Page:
Recently Jon Garvey, who often offers helpful comments here, alerted me to two posts he had written but a year ago at Hump of the Camel on theistic evolution, and I commend them to your attention (here and here).
One comment set me thinking:
Methodological naturalism simply says that science cannot study the supernatural.
Okay, but wait a minute. In practice, that means far more than we usually suppose.
As I have asked earlier, why is the space alien science, but Bigfoot non- or anti-science? Neither clearly involves the supernatural. There is no reliable evidence for either. But one is grandfathered by methodological naturalism and the other isn’t.
If Earth isn’t unique, as methodological naturalism’s Copernican Principle states, then the space alien is highly likely to exist. Bigfoot isn’t so lucky. Nothing much is at stake whether he exists or not.
Methodological naturalism does far more than not “study the supernatural.” It stands in for evidence in a variety of science settings. In so doing, it alters the direction of science in perceptible ways.
Vince Torley pointed recently to Kelvin, Maxwell, or Joule as scientists who were Christians, who did not think that science is done by ignoring God. True, but much is lost by treating this matter defensively.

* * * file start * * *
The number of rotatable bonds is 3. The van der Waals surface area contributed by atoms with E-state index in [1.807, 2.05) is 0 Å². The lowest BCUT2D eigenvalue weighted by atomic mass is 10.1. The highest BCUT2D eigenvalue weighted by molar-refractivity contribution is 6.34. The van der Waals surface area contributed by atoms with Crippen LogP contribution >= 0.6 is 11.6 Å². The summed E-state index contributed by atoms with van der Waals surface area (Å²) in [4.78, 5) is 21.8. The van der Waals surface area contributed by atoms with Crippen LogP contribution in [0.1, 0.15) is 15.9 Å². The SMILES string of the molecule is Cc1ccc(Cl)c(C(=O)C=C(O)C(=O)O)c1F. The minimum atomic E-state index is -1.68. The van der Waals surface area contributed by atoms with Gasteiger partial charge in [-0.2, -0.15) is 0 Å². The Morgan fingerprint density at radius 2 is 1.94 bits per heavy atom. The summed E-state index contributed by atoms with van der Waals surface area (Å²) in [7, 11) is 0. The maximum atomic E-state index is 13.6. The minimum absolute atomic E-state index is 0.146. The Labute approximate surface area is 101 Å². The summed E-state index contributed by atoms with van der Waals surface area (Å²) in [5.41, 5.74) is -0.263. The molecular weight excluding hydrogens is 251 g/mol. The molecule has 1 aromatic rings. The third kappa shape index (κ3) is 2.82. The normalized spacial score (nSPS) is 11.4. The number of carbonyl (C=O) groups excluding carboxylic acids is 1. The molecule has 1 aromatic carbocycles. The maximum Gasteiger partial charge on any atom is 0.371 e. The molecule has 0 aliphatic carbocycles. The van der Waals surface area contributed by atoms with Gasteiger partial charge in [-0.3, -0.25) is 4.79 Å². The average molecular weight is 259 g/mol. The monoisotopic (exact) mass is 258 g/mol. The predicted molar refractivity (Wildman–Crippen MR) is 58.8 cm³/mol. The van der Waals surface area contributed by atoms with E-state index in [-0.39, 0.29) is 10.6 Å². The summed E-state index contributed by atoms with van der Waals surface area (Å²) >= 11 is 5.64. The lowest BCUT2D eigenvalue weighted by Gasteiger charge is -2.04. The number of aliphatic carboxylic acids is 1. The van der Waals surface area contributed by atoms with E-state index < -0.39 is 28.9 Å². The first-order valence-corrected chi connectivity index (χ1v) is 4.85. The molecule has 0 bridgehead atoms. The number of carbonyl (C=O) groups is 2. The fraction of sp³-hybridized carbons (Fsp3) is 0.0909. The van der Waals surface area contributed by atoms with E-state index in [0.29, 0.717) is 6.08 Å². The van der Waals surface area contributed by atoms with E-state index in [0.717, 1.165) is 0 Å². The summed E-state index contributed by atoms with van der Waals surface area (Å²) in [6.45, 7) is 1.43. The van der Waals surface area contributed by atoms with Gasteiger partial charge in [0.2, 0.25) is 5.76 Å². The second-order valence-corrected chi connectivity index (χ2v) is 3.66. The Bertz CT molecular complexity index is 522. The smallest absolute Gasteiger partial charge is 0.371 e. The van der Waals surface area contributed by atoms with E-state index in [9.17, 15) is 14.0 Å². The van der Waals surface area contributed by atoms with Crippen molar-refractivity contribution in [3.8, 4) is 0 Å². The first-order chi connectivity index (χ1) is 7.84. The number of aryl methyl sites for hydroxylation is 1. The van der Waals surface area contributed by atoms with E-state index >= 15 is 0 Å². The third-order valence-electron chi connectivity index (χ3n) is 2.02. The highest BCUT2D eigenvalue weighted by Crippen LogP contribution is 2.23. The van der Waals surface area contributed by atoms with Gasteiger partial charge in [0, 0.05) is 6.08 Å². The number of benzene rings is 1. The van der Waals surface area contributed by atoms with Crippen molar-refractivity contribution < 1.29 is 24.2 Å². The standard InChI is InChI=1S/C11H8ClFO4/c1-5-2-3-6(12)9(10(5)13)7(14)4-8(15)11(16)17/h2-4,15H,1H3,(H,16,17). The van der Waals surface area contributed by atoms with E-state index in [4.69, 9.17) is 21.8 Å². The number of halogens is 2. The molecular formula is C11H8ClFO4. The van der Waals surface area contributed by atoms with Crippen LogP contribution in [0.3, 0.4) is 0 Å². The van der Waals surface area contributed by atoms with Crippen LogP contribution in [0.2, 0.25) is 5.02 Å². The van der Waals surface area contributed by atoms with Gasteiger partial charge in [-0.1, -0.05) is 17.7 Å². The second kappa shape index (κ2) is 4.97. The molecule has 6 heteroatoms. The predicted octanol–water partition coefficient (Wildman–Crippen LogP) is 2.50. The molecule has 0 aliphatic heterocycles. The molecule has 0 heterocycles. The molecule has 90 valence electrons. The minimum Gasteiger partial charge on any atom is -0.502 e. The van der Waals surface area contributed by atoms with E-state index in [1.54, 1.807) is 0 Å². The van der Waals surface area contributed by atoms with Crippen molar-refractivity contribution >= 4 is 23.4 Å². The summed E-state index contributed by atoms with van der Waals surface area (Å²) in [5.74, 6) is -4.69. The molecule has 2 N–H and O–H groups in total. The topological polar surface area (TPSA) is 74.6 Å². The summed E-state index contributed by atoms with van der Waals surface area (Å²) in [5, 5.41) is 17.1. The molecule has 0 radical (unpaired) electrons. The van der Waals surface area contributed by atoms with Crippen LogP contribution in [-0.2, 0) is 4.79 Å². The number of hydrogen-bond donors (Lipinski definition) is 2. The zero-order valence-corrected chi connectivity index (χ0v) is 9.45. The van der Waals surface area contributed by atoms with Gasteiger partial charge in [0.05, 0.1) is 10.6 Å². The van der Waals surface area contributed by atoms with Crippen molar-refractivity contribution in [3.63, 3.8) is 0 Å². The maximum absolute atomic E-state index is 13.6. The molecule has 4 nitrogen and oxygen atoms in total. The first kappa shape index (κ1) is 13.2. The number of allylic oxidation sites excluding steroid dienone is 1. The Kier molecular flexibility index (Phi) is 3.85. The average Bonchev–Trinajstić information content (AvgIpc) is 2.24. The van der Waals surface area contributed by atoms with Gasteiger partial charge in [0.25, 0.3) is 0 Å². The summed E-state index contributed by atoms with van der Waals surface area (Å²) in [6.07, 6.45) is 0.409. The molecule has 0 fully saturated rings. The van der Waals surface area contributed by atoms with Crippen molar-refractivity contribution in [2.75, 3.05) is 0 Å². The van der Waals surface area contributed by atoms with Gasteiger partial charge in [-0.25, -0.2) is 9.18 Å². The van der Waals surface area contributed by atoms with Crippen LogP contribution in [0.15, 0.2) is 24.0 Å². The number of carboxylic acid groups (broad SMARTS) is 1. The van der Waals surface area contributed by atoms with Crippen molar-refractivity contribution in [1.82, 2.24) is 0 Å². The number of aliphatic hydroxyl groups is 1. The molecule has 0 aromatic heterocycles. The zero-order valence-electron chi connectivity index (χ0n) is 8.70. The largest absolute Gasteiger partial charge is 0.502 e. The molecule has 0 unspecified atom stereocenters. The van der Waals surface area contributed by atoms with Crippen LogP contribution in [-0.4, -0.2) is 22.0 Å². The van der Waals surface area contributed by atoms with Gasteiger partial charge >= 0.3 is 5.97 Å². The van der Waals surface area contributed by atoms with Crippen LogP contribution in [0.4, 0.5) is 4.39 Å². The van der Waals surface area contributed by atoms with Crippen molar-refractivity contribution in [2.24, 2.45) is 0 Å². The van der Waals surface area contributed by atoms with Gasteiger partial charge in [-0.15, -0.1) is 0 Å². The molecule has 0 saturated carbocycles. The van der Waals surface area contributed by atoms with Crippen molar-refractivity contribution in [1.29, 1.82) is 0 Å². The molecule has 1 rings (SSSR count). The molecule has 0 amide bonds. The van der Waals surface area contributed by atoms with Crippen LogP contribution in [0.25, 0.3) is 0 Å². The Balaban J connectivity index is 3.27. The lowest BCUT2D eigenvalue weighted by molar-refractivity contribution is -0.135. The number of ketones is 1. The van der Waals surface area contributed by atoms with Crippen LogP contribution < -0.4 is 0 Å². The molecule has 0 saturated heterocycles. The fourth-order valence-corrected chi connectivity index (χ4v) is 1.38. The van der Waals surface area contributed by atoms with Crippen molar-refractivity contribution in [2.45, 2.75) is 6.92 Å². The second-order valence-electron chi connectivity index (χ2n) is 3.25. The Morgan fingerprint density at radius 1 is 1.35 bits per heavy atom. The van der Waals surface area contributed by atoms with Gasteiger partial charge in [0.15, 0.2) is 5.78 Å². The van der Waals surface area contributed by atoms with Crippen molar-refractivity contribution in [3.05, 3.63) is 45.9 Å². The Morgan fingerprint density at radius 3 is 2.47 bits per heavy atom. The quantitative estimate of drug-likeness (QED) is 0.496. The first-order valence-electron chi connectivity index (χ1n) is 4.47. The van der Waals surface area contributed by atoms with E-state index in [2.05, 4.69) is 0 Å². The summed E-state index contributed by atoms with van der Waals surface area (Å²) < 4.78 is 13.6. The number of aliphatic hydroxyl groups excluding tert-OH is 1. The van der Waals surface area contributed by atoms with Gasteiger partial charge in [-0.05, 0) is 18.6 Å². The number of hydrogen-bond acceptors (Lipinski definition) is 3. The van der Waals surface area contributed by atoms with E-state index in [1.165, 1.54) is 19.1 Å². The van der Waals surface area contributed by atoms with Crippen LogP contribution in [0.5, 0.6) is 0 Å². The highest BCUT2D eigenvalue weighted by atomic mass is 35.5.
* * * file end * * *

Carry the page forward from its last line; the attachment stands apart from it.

They need not invoke the existence of God against these concepts. The concepts are consistent with God. They would likely invoke the standard that evidence rules, under God. If there is no evidence for these entities, we cannot invoke them in accordance with a principle that assumes a God-free cosmos. Which, as we shall see, also means in practice an “order-free” cosmos.
To understand the role of methodological naturalism, we need to see the full picture. Not only what it forbids, but what it permits and encourages. And what the evidence status of the permitted and encouraged stuff is.
Note: Theistic evolution and I go back a long way. I first learned it when I started writing science news for a Christian paper, and soon found myself in the company of pleasant, well-meaning Christians in science who introduced me to methodological naturalism. That, they claimed, enabled them to do science without conflict or persecution.
I would have thought the Canadian Charter of Rights and Freedoms was responsible for that state of affairs. But that just showed how little I knew. I had yet to encounter the Darwin lobby, and similar bands of intellectual thugs. Or their apologists in Christian circles. Once I encountered them, I knew something was badly wrong. It didn’t help that most Christians who were writers just avoided the whole area. It wasn’t until recently that I knew enough to start asking questions, and I mean to continue.